Read the Bryan Kohberger search warrant unsealed Wednesday
(NewsNation) — A Washington state court unsealed the search warrant for Idaho student murder suspect Bryan Kohberger’s home along with other documents Wednesday.
Kohberger, 28, a criminal justice graduate student at Washington State University, is accused of killing Kaylee Goncalves, Madison Mogen, Xana Kernodle and Ethan Chapin in their off-campus rental home in Moscow, Idaho in Nov. 2022.
The newly released court document reveals what investigators seized from Kohberger’s home. The list of evidence includes “nine possible hair strands” and “one possible animal hair strand.” Authorities also recovered “one nitrite type black glove,” “one computer tower,” as well as, “one collection of dark red spot” and “two cuttings from uncased pillow of reddish/brown stain.”
The warrant listed the items removed from the residence but did not offer additional information explaining the connection, if any, between what was discovered and other evidence in the case.
Read the warrant here:
Investigators did not find anything noteworthy in Kohberger’s office at WSU, where he was a teaching assistant and graduate student studying criminology.
After Kohberger was extradited to Idaho, documents filed in the murder case showed that police found the sheath of a large knife near one of the victims. The knife itself, however, was nowhere to be found.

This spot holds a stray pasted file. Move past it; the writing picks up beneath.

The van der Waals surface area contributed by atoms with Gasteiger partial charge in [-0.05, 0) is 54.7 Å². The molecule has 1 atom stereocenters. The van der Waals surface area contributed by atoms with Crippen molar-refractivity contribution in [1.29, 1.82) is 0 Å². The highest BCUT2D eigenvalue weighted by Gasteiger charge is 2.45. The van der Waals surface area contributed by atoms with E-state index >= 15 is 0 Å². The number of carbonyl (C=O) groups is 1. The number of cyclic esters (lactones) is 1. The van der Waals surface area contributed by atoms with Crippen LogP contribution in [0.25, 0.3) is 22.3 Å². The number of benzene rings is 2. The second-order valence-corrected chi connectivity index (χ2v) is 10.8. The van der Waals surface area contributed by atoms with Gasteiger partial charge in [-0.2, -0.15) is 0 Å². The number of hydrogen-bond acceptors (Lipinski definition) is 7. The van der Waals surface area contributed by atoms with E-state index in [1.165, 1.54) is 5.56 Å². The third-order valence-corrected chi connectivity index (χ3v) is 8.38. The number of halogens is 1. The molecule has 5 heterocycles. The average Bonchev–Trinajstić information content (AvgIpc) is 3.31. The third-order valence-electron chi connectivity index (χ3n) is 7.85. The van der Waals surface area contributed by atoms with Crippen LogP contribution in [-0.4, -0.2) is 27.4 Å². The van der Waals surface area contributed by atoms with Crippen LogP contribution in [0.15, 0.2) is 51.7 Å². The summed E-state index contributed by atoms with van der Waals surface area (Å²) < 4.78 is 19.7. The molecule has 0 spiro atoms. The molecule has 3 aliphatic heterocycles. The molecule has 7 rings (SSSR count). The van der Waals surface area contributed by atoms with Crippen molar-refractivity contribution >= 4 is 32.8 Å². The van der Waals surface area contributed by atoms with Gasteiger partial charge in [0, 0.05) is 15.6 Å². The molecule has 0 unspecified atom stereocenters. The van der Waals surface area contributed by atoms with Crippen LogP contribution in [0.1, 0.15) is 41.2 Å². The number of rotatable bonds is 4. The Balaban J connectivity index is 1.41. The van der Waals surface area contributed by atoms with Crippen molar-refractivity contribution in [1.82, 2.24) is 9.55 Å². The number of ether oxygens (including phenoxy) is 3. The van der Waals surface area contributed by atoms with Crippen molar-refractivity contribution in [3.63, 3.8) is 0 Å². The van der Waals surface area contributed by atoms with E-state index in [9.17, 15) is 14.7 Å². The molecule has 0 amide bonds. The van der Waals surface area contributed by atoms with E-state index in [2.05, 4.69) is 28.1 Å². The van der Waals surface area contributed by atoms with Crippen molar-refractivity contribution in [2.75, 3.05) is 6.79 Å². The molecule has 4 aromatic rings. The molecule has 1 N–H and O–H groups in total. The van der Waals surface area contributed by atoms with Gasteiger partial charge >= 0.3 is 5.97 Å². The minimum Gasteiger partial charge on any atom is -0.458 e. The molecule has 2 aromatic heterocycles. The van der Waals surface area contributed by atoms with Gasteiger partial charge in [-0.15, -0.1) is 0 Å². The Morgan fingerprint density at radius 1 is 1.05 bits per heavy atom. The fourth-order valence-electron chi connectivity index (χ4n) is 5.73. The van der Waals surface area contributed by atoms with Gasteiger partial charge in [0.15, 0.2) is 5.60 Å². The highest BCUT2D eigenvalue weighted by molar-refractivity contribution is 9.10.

Investigators did not seize any weapon from Kohberger’s apartment, according to the search warrant.
In the application for the search warrant, Moscow Police Sgt. Dustin Baker said investigators were seeking several kinds of potential evidence, including images of the stabbing victims or their home, data that might indicate an interest in planning murders or violence, anything with DNA and dark clothing and knives.
Kohberger has not yet had the opportunity to enter a plea, and Latah County Magistrate Judge Megan Marshall has placed the attorneys and other people involved with the case under a sweeping gag order.
Kohberger is scheduled to have a preliminary hearing — where the judge will decide if there is enough evidence to justify the felony charges — on June 26.
The Associated Press contributed to this report.
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